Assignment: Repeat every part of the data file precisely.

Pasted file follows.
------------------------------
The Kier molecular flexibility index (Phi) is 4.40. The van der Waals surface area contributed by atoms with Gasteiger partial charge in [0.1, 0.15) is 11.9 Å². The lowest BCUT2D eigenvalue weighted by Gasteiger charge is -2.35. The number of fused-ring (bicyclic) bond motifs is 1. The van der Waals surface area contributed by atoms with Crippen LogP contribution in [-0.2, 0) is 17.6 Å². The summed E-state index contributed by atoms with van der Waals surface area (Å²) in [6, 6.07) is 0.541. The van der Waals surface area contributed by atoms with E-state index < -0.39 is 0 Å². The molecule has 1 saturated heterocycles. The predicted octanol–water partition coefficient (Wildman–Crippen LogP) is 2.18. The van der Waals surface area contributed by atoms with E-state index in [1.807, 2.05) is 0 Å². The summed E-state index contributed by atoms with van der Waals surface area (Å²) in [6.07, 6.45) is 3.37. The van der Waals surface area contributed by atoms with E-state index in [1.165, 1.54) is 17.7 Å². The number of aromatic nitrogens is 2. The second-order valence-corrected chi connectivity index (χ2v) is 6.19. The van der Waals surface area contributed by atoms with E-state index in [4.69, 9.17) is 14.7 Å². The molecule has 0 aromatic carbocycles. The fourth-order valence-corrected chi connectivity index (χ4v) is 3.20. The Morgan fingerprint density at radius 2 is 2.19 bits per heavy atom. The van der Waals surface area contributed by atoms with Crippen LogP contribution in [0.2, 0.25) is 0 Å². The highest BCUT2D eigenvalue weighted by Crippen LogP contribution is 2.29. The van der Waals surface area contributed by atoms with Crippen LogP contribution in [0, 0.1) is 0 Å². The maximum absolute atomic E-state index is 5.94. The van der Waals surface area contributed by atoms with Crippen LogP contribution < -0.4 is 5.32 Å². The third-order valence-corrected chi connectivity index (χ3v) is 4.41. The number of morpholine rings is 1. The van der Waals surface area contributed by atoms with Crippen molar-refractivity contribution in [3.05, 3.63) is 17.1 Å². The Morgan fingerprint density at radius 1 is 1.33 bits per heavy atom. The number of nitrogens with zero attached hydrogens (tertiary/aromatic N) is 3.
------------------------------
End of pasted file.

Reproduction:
The Kier molecular flexibility index (Phi) is 4.40. The van der Waals surface area contributed by atoms with Gasteiger partial charge in [0.1, 0.15) is 11.9 Å². The lowest BCUT2D eigenvalue weighted by Gasteiger charge is -2.35. The number of fused-ring (bicyclic) bond motifs is 1. The van der Waals surface area contributed by atoms with Crippen LogP contribution in [-0.2, 0) is 17.6 Å². The summed E-state index contributed by atoms with van der Waals surface area (Å²) in [6, 6.07) is 0.541. The van der Waals surface area contributed by atoms with E-state index < -0.39 is 0 Å². The molecule has 1 saturated heterocycles. The predicted octanol–water partition coefficient (Wildman–Crippen LogP) is 2.18. The van der Waals surface area contributed by atoms with E-state index in [1.807, 2.05) is 0 Å². The summed E-state index contributed by atoms with van der Waals surface area (Å²) in [6.07, 6.45) is 3.37. The van der Waals surface area contributed by atoms with E-state index in [1.165, 1.54) is 17.7 Å². The number of aromatic nitrogens is 2. The second-order valence-corrected chi connectivity index (χ2v) is 6.19. The van der Waals surface area contributed by atoms with E-state index in [4.69, 9.17) is 14.7 Å². The molecule has 0 aromatic carbocycles. The fourth-order valence-corrected chi connectivity index (χ4v) is 3.20. The Morgan fingerprint density at radius 2 is 2.19 bits per heavy atom. The van der Waals surface area contributed by atoms with Crippen LogP contribution in [0.2, 0.25) is 0 Å². The highest BCUT2D eigenvalue weighted by Crippen LogP contribution is 2.29. The van der Waals surface area contributed by atoms with Crippen LogP contribution in [0, 0.1) is 0 Å². The maximum absolute atomic E-state index is 5.94. The van der Waals surface area contributed by atoms with Crippen LogP contribution < -0.4 is 5.32 Å². The third-order valence-corrected chi connectivity index (χ3v) is 4.41. The number of morpholine rings is 1. The van der Waals surface area contributed by atoms with Crippen molar-refractivity contribution in [3.05, 3.63) is 17.1 Å². The Morgan fingerprint density at radius 1 is 1.33 bits per heavy atom. The number of nitrogens with zero attached hydrogens (tertiary/aromatic N) is 3.